7. Stickin' it to the guys
One week into the preseason and I’ve already seen more slashing than Jason Voorhees in the "Friday the 13th" movie franchise (there were 12 in the series and I think I stopped after the third one). In Wednesday’s game in Allentown, the Flyers were whistled for two slashes on their first two shifts. Thursday in Boston, there was a total of seven slashing penalties. The referees are sending a strong message, but let’s slash the number of calls. I’ll get more into this at a later time, but right now, between the slashing penalty and the faceoff violations, it’s really … really slowing down the pace of play in the preseason.

8. Goaltending appears solid
Brian Elliott and Michal Neuvirth, two completely different goalies with two contrasting styles, should give the Flyers stability and less drama in net. Elliott’s positioning is reminiscent of the manner in which Henrik Lundqvist (no, it’s not a direct comparison) likes to play, which is deep in the crease. Elliott doesn’t challenge shooters in the way Steve Mason would come out of the net and take away the angle, but Elliott was very calm in net with no wasted movement against the Bruins. I don’t think the drills the Flyers have run early in camp have been “goaltender-friendly,” but they’ve adapted. Elliott was very sound in his preseason debut as was Neuvirth on Wednesday in Lehigh Valley. Both netminders already have a good working relationship as they’ve been accustomed to a goaltending platoon throughout their careers.

9. Myers not quite ready just yet
It was a real long shot to think defenseman Phil Myers would make the Flyers' roster out of camp, but there were strong vibes regarding Myers, especially after TSN hockey analyst Bob McKenzie tweeted back in January, “Based on what I saw at WJC, Myers looks NHL ready or close to it.” Well, the only way you can gauge that level of readiness is against NHL competition. Myers didn’t look out of place at all, but he’s still young — he won’t turn 21 until January — and there’s still room for growth in his game. He had the glaring turnover against the Islanders, which led to John Tavares' overtime winner, but Tavares has a way of making even the best players in the league look foolish. One of the more interesting pairings during camp was when Hakstol had Myers together with Ivan Provorov, a lefty-righty combination. Don’t be surprised if that combo is a mainstay for years to come.

10. Kosorenkov deserves a contract
As one of 18 cuts Thursday morning, right winger Ivan Kosorenkov proved he’s worthy of an entry-level contract. Whether he receives that from the Flyers or another team in the league remains to be seen. Kosorenkov is the latest argument of how the Flyers could benefit from a two-round entry draft expansion. There’s a lot of quality talent that goes unselected and Kosorenkov is proof of that. He had a strong development camp and followed that up with a solid rookie game paired with Mikhail Vorobyev. Kosorenkov has that low center of gravity in which scouts and coaches like to say “he’s good on his skates.” I compared his lower trunk to that of Blues forward Vladimir Tarasenko. Kosorenkov scored 34 goals last season for Victoriaville in the QJMHL, and I’ll be very eager to see what kind of numbers he can post this season.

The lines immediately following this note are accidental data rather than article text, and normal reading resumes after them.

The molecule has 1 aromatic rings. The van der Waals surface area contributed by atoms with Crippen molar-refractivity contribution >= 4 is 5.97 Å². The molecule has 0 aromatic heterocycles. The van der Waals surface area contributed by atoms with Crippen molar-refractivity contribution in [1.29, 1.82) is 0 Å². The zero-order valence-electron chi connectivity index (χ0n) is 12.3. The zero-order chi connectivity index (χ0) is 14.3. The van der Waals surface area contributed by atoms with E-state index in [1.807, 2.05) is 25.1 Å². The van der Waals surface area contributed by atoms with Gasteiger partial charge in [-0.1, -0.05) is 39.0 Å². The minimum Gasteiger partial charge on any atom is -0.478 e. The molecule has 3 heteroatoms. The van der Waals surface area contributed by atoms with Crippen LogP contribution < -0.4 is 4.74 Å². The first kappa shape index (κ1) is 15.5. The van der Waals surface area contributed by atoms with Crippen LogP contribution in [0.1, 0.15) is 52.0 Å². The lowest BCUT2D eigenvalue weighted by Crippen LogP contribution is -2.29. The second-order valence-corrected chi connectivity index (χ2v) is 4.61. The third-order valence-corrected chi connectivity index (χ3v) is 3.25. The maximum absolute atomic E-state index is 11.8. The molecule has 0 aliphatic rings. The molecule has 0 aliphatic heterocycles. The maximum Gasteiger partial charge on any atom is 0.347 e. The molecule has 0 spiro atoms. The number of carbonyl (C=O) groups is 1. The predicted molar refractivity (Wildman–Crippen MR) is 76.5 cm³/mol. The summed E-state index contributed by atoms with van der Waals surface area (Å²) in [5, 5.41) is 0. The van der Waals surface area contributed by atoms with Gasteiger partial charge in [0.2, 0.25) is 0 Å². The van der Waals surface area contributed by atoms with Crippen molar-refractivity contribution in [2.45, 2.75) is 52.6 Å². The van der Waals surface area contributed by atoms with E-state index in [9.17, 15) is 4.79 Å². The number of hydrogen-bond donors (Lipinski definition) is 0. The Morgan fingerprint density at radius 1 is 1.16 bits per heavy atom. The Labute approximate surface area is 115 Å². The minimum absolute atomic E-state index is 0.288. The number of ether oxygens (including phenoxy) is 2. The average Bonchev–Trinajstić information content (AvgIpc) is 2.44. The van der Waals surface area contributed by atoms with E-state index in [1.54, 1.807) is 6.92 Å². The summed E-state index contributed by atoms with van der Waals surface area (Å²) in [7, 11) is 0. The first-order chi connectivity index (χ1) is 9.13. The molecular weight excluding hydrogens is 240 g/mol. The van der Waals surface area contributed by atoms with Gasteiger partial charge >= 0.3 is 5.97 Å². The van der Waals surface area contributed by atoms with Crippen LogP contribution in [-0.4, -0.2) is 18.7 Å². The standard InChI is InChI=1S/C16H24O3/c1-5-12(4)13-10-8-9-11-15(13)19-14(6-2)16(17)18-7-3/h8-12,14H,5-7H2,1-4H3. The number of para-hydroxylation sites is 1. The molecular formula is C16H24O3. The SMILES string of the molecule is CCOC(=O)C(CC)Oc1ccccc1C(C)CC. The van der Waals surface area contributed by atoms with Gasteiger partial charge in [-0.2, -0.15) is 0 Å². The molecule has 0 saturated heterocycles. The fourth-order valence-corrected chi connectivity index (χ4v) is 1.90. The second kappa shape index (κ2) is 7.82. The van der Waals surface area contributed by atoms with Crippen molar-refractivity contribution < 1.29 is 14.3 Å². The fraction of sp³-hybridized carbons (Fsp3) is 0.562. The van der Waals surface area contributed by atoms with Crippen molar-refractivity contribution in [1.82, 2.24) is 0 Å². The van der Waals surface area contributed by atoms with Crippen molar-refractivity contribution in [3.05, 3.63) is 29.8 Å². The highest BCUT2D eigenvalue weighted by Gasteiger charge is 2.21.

Best of NHL: Penguins blow lead, rally to top Rangers in overtime

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Best of NHL: Penguins blow lead, rally to top Rangers in overtime

NEW YORK -- Sidney Crosby scored the tying goal with less than a minute remaining in regulation, Evgeni Malkin put in the winner 58 seconds into overtime and the Pittsburgh Penguins beat the struggling New York Rangers 5-4 on Tuesday night.

Patric Hornqvist, Phil Kessel and ex-Ranger Carl Hagelin also scored for the two-time defending Stanley Cup champions, who handed New York (1-5-1) its fourth straight loss.

Rangers captain Ryan McDonagh turned the puck over in overtime and Kessel set up Malkin for the game-winning goal. Just before that, the Rangers iced the puck, leading to a faceoff in their zone.

Michael Grabner put New York ahead 4-3 when he and David Desharnais completed a nifty give-and-go at the 8-minute mark of the third period.

Desharnais, Pavel Buchnevich and J.T. Miller scored in a span of 2:30 as the Rangers got three straight goals early in the second to take a 3-2 lead.

Penguins goalie Matt Murray and counterpart Henrik Lundqvist each made 28 saves in the first of four meetings this season between the division rivals (see full recap).

Devils top Lightning in shootout
NEWARK, N.J. -- Kyle Palmieri scored the lone goal in a shootout, lifting the New Jersey Devils to a 5-4 win over the Tampa Bay Lightning on Tuesday night.

Drew Stafford scored twice in regulation as New Jersey improved to 5-1-0. Palmieri and Brian Gibbons each had a goal in the first period, and Cory Schneider made 33 saves.

Vladimir Namestnikov, Ondrej Palat, Nikita Kucherov and Steven Stamkos scored for Tampa Bay, which had its four-game winning streak snapped and fell to 5-1-1.

Kucherov's goal was his eighth in seven games. He has scored at least once in every game this season, and the 24-year-old right wing became the sixth player in modern NHL history to score at least one goal in the first seven games of a season.

Mario Lemieux, Mike Bossy, Wayne Gretzky, Ken Hodge and Tony Tanti are the others. Lemieux holds the record with at least one goal in the first 12 games of the 1992-93 season.